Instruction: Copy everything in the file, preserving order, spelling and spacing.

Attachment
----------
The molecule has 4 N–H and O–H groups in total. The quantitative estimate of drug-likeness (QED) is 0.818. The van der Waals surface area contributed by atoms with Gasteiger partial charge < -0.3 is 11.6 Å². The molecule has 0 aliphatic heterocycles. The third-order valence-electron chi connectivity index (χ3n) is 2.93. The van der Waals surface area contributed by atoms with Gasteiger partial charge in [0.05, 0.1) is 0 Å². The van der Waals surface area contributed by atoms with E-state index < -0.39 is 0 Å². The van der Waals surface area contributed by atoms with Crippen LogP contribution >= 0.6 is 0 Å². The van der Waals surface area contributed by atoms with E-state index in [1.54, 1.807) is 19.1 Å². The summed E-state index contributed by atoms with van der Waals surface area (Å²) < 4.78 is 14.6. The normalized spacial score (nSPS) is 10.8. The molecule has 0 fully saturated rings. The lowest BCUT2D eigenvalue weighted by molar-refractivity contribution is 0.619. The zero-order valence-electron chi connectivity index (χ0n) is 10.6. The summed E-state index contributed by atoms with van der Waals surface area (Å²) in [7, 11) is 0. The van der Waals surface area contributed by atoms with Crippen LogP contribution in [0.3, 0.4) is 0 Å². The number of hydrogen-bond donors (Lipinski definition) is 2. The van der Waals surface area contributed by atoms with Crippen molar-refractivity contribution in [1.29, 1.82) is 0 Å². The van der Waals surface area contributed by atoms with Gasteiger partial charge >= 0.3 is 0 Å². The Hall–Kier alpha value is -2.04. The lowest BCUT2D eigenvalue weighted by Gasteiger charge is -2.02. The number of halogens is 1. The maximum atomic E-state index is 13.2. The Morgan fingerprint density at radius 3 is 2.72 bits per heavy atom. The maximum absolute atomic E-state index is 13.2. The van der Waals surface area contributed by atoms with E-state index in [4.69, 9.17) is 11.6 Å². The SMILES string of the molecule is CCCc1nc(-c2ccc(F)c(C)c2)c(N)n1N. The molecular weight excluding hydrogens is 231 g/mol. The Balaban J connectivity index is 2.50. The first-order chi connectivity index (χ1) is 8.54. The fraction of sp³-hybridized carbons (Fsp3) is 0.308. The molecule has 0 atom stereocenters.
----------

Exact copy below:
The molecule has 4 N–H and O–H groups in total. The quantitative estimate of drug-likeness (QED) is 0.818. The van der Waals surface area contributed by atoms with Gasteiger partial charge < -0.3 is 11.6 Å². The molecule has 0 aliphatic heterocycles. The third-order valence-electron chi connectivity index (χ3n) is 2.93. The van der Waals surface area contributed by atoms with Gasteiger partial charge in [0.05, 0.1) is 0 Å². The van der Waals surface area contributed by atoms with E-state index < -0.39 is 0 Å². The van der Waals surface area contributed by atoms with Crippen LogP contribution >= 0.6 is 0 Å². The van der Waals surface area contributed by atoms with E-state index in [1.54, 1.807) is 19.1 Å². The summed E-state index contributed by atoms with van der Waals surface area (Å²) < 4.78 is 14.6. The normalized spacial score (nSPS) is 10.8. The molecule has 0 fully saturated rings. The lowest BCUT2D eigenvalue weighted by molar-refractivity contribution is 0.619. The zero-order valence-electron chi connectivity index (χ0n) is 10.6. The summed E-state index contributed by atoms with van der Waals surface area (Å²) in [7, 11) is 0. The van der Waals surface area contributed by atoms with Crippen LogP contribution in [0.3, 0.4) is 0 Å². The number of hydrogen-bond donors (Lipinski definition) is 2. The van der Waals surface area contributed by atoms with Crippen molar-refractivity contribution in [1.29, 1.82) is 0 Å². The van der Waals surface area contributed by atoms with Gasteiger partial charge >= 0.3 is 0 Å². The Hall–Kier alpha value is -2.04. The lowest BCUT2D eigenvalue weighted by Gasteiger charge is -2.02. The number of halogens is 1. The maximum atomic E-state index is 13.2. The Morgan fingerprint density at radius 3 is 2.72 bits per heavy atom. The maximum absolute atomic E-state index is 13.2. The van der Waals surface area contributed by atoms with E-state index in [4.69, 9.17) is 11.6 Å². The SMILES string of the molecule is CCCc1nc(-c2ccc(F)c(C)c2)c(N)n1N. The molecular weight excluding hydrogens is 231 g/mol. The Balaban J connectivity index is 2.50. The first-order chi connectivity index (χ1) is 8.54. The fraction of sp³-hybridized carbons (Fsp3) is 0.308. The molecule has 0 atom stereocenters.